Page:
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The Coaching Corner with Michael Riegel: Resilience: Bouncing Back from Setbacks

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“I have not failed. I’ve just found 10,000 ways that won’t work.” This Thomas Edison quote could be the operating philosophy for many construction professionals and the embodiment of resilience, flexibility and adaptability. How can we define resilience? Why is flexibility and adaptability central to personal and organizational success? After 2020 and most of 2021, many of us probably feel like we have a good sense of what this is all about.

For me, resilience is the ability to handle challenges or bounce back from a difficult situation. The difficulties in the workplace could be a disappointing performance review, a missed promotion, or even a layoff. Resilience is that skill to help manage disappointment. Chip Conley, author of the New York Times bestseller Emotional Equations stated it as: disappointment equals expectations minus reality. Which terms in the equation do you have control over?

Consider the following ways to maintain or enhance your resiliency:

There is no right way to deal with disappointment. Whether personally or with a colleague, the reaction will be unique. You may shrug it off and look for the bright side while someone else may need time to sit and brood. Also, don’t assume someone wants to hear your “perspective” on the situation. Your colleague may just need you to listen.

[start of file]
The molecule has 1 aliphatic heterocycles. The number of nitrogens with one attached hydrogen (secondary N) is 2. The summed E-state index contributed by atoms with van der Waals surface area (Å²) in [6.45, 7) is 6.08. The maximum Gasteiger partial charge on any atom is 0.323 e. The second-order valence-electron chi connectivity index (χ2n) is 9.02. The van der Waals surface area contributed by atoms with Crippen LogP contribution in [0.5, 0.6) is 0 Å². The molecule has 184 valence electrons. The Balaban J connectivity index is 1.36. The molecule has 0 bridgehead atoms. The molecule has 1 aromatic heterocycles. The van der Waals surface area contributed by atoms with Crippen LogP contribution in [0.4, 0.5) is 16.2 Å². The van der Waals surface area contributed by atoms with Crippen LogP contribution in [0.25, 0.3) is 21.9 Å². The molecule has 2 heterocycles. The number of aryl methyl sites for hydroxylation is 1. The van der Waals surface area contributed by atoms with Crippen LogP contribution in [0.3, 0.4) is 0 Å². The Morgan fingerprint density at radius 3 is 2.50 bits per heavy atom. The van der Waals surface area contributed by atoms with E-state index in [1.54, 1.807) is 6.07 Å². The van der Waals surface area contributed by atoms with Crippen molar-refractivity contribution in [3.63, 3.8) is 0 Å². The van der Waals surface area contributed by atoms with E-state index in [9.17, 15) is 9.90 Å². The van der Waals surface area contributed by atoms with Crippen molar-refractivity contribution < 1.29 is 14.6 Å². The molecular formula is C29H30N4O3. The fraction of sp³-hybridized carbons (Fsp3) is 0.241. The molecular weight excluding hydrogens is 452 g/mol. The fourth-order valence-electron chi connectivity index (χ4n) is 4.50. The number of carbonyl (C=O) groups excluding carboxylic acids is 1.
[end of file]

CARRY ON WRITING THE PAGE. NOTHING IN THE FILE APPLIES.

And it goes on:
When one door closes, look for a window. The ability to redirect and rethink a situation after a setback is a skill we use in construction all the time. When a project encounters a problem, we figure out solutions, workarounds, and fixes. Personal resilience is utilizing those skills on the challenges that arise in your career and life.

Mentors are important to boost resilience. A mentor can be an essential part of dealing with disappointment. Mentors – true mentors – will help you think through a challenge, examine your own contribution, and help you devise a recovery strategy because they are invested in your success. If you do not have a mentor, today would be a good day to think about who can fill that role.

You may already have some demonstrated evidence of resiliency. Enhancing and applying the work-related resilience to personal and organizational challenges can lead to greater job satisfaction, longer tenure, and a healthier perspective.

I look forward to continuing the conversation and, if there are any topics you’d like to see covered, you can reach me at

Michael Riegel


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